4 The key problem (there are a number of connections between the problems related to local development. It's important to distinguish local problems which result from other problems - deal with the cause and not the effects), Direction of the change (use the previous analysis to eliminate the source of problems. In the bottom-up approach we are closer to the truth because we set the objective - the desired image of the area), Indicators of change (Observe if the direction of change and the dynamics corresponds to the goals set by the local community), Project assessment criteria (Find a valuable project that best reflects the desired goals - those criteria determine whether the project will be) Evaluation (this is something more than monitoring, that is identifying possible improvements to the process of reaching the desired goals so as not to make the same mistakes), Instrumentation (depends on the specific character of implementation, is different in different countries and limited to a specific group of projects. It is usually divided into specific actions: village renewal, small projects, and diversification. This pigeonholing process results from regulations and bureaucratic procedures, which are designed to control the spending of public funds). The aim of the study was to determine differences in the approach to local development planning which were due to the in the formulation of local development strategies. The study sample consisted of 37 people from 28 LAGs from the Lesser Poland voivodeship. The results were divided according to the level of of particular groups: no in building strategies - 20 people average level = a group d in one strategy, that is in the construction of the Local Development Strategy (LDS from ) or the Integrated Rural Development Strategy (IRDS - only 1 person involved) - 10 people the most advanced group - persons d both in the creation of LDS as well as the establishment of the Integrated Rural Development Strategy (IRDSs were constructed the from 2004 to the end of 2006) - 7 people. Results As the people in LAGs gain in using the Leader method in strategy planning, they should become more creative and have greater confidence. Their answers should not follow any schematic thinking/they should think out of the box. This was confirmed by the structure of responses to the questions about the methodology of analysing problems in rural development and setting goals. The most advanced group was less likely to give high marks/notes than the intermediate group (table 1). The least d group was the most critical towards the presented method (9,1% of responses). 115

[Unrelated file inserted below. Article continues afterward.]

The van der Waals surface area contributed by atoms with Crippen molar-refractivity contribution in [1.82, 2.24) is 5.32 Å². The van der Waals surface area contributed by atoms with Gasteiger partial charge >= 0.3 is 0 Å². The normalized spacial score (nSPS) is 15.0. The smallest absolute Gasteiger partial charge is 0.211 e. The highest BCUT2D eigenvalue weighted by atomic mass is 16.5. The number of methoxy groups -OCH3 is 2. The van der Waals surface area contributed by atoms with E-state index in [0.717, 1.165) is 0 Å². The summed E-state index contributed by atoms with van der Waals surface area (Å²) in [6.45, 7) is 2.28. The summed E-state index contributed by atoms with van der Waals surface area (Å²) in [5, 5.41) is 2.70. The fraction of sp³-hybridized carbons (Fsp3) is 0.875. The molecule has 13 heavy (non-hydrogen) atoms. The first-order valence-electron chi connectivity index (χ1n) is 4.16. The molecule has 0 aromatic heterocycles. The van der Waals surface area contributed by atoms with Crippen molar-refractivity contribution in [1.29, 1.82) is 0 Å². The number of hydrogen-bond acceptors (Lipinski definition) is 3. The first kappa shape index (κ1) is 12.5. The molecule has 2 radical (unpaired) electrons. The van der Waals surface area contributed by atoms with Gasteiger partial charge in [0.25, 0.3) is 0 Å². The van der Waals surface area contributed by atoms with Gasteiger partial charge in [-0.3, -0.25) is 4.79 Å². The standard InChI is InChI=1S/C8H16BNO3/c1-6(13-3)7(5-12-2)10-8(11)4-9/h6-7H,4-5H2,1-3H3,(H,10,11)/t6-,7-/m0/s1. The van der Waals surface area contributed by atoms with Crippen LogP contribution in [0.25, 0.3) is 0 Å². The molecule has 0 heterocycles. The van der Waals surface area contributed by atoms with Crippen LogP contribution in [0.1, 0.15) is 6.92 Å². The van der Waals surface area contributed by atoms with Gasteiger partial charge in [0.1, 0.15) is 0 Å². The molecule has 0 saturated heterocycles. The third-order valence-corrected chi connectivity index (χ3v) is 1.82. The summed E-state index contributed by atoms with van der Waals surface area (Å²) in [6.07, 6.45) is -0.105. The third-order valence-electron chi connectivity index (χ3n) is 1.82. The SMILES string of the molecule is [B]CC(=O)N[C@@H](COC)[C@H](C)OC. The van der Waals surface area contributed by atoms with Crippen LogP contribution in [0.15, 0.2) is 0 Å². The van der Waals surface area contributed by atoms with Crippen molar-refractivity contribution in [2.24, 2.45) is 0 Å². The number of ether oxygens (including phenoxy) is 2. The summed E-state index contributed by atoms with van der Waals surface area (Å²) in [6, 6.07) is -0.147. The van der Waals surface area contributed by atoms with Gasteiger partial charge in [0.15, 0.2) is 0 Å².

5 Table 1 The structure of responses to the following question: how do you assess the adopted methodology of analysing problems (problem tree) and setting goals (objective tree) The level of Not good Good enough enough (2) (3) Good (4) Very good (5) Sum Without 0,0 0,0 90,9 9,1 0,0 0,0 62,5 37,5 The most advanced 0,0 group 0,0 80,0 20,0 Overall, the sample 0,0 0,0 79,2 20,8 Those most d in the of the leader approach have the most ideas for streamlining the process of planning the development of local community involvement (table 2). This was the only group to point out that the streamlining process is depended upon some conditions - in this case it was the number of people in the group from one LAG. The most passive participants are those who have not been involved in the creation of strategy. They are focused on ready-made solutions and often cannot afford to identify any improvements. Table 2: The structure of responses to the following question: Do you think that there is a possibility of improving the process of analysing the problems occurring in the area presented during the workshop? The level of Without The most advanced group Overall, the sample Yes No I do not know It depends Sum 18,2 45,5 36,4 0, ,5 12,5 50,0 0, ,0 16,7 16,7 16, ,0 28,0 36,0 4,0 100 People with no can be divided into two groups: those who support the analysis of their own area and those for whom the analysed area should include the combination of characteristics of the areas discussed during the workshop. Moreover, the group in question once again tended to choose ready-made options. They didn't have any creative ideas connected with a different approach to the problem (table 3). The group which presented the largest amount of ideas connected with reorganization consisted of people who have the greatest in creating bottom-up strategies. Interestingly, those who have only in the latest programming period are focused mainly on analysing their own area and thus they are the least willing to work in a group. It's hard to say why this is the case. Among the proposals which were put forward there were opinions that the analysis should include programming documents issued by the government and take into consideration the goals of intervention set there. They pointed to the specific provisions of national documents and regulations. This is due to the fact that the most d people are also 116